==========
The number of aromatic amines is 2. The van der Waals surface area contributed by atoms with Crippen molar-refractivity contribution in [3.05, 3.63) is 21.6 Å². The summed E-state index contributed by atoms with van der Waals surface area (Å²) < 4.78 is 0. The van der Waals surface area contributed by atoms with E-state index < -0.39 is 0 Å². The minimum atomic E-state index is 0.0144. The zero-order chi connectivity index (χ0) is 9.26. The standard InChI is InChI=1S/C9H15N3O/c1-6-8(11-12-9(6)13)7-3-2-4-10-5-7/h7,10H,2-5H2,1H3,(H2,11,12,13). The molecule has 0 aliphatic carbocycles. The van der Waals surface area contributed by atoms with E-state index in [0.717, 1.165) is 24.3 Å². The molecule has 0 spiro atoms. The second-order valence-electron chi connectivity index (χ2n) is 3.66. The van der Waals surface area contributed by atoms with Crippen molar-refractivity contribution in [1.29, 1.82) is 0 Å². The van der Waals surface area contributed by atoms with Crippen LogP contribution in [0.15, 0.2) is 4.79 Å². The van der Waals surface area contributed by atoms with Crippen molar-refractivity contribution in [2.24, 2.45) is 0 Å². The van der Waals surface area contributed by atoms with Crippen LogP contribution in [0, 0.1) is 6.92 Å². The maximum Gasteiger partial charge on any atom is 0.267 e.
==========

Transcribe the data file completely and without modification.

The number of aromatic amines is 2. The van der Waals surface area contributed by atoms with Crippen molar-refractivity contribution in [3.05, 3.63) is 21.6 Å². The summed E-state index contributed by atoms with van der Waals surface area (Å²) < 4.78 is 0. The van der Waals surface area contributed by atoms with E-state index < -0.39 is 0 Å². The minimum atomic E-state index is 0.0144. The zero-order chi connectivity index (χ0) is 9.26. The standard InChI is InChI=1S/C9H15N3O/c1-6-8(11-12-9(6)13)7-3-2-4-10-5-7/h7,10H,2-5H2,1H3,(H2,11,12,13). The molecule has 0 aliphatic carbocycles. The van der Waals surface area contributed by atoms with E-state index in [0.717, 1.165) is 24.3 Å². The molecule has 0 spiro atoms. The second-order valence-electron chi connectivity index (χ2n) is 3.66. The van der Waals surface area contributed by atoms with Crippen molar-refractivity contribution in [1.29, 1.82) is 0 Å². The van der Waals surface area contributed by atoms with Crippen LogP contribution in [0.15, 0.2) is 4.79 Å². The van der Waals surface area contributed by atoms with Crippen molar-refractivity contribution in [2.24, 2.45) is 0 Å². The van der Waals surface area contributed by atoms with Crippen LogP contribution in [0, 0.1) is 6.92 Å². The maximum Gasteiger partial charge on any atom is 0.267 e.